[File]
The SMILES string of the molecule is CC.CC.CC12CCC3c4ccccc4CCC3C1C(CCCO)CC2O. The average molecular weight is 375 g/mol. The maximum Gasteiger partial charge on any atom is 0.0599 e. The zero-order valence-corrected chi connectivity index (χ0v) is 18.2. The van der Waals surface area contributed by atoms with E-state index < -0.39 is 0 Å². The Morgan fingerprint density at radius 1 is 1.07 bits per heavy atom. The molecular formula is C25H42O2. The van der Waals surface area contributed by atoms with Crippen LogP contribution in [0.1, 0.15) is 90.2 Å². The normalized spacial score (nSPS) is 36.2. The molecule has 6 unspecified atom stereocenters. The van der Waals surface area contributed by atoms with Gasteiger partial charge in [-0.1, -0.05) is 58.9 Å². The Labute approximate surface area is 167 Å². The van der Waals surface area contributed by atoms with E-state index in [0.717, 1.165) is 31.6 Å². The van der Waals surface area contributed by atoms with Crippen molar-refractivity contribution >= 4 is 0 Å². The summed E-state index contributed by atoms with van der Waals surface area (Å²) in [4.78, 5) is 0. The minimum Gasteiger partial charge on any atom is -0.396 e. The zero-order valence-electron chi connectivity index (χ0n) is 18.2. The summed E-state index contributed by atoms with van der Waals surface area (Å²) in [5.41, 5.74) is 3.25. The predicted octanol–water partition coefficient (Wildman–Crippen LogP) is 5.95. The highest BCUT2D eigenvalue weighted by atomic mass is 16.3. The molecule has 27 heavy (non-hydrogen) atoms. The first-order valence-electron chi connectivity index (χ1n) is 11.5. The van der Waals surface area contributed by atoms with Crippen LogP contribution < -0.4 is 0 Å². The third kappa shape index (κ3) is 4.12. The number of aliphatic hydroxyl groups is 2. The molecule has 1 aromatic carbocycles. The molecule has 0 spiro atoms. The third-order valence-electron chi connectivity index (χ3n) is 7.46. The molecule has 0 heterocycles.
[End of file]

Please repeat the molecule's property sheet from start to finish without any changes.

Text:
The SMILES string of the molecule is CC.CC.CC12CCC3c4ccccc4CCC3C1C(CCCO)CC2O. The average molecular weight is 375 g/mol. The maximum Gasteiger partial charge on any atom is 0.0599 e. The zero-order valence-corrected chi connectivity index (χ0v) is 18.2. The van der Waals surface area contributed by atoms with E-state index < -0.39 is 0 Å². The Morgan fingerprint density at radius 1 is 1.07 bits per heavy atom. The molecular formula is C25H42O2. The van der Waals surface area contributed by atoms with Crippen LogP contribution in [0.1, 0.15) is 90.2 Å². The normalized spacial score (nSPS) is 36.2. The molecule has 6 unspecified atom stereocenters. The van der Waals surface area contributed by atoms with Gasteiger partial charge in [-0.1, -0.05) is 58.9 Å². The Labute approximate surface area is 167 Å². The van der Waals surface area contributed by atoms with E-state index in [0.717, 1.165) is 31.6 Å². The van der Waals surface area contributed by atoms with Crippen molar-refractivity contribution >= 4 is 0 Å². The summed E-state index contributed by atoms with van der Waals surface area (Å²) in [4.78, 5) is 0. The minimum Gasteiger partial charge on any atom is -0.396 e. The zero-order valence-electron chi connectivity index (χ0n) is 18.2. The summed E-state index contributed by atoms with van der Waals surface area (Å²) in [5.41, 5.74) is 3.25. The predicted octanol–water partition coefficient (Wildman–Crippen LogP) is 5.95. The highest BCUT2D eigenvalue weighted by atomic mass is 16.3. The molecule has 27 heavy (non-hydrogen) atoms. The first-order valence-electron chi connectivity index (χ1n) is 11.5. The van der Waals surface area contributed by atoms with Crippen LogP contribution < -0.4 is 0 Å². The third kappa shape index (κ3) is 4.12. The number of aliphatic hydroxyl groups is 2. The molecule has 1 aromatic carbocycles. The molecule has 0 spiro atoms. The third-order valence-electron chi connectivity index (χ3n) is 7.46. The molecule has 0 heterocycles.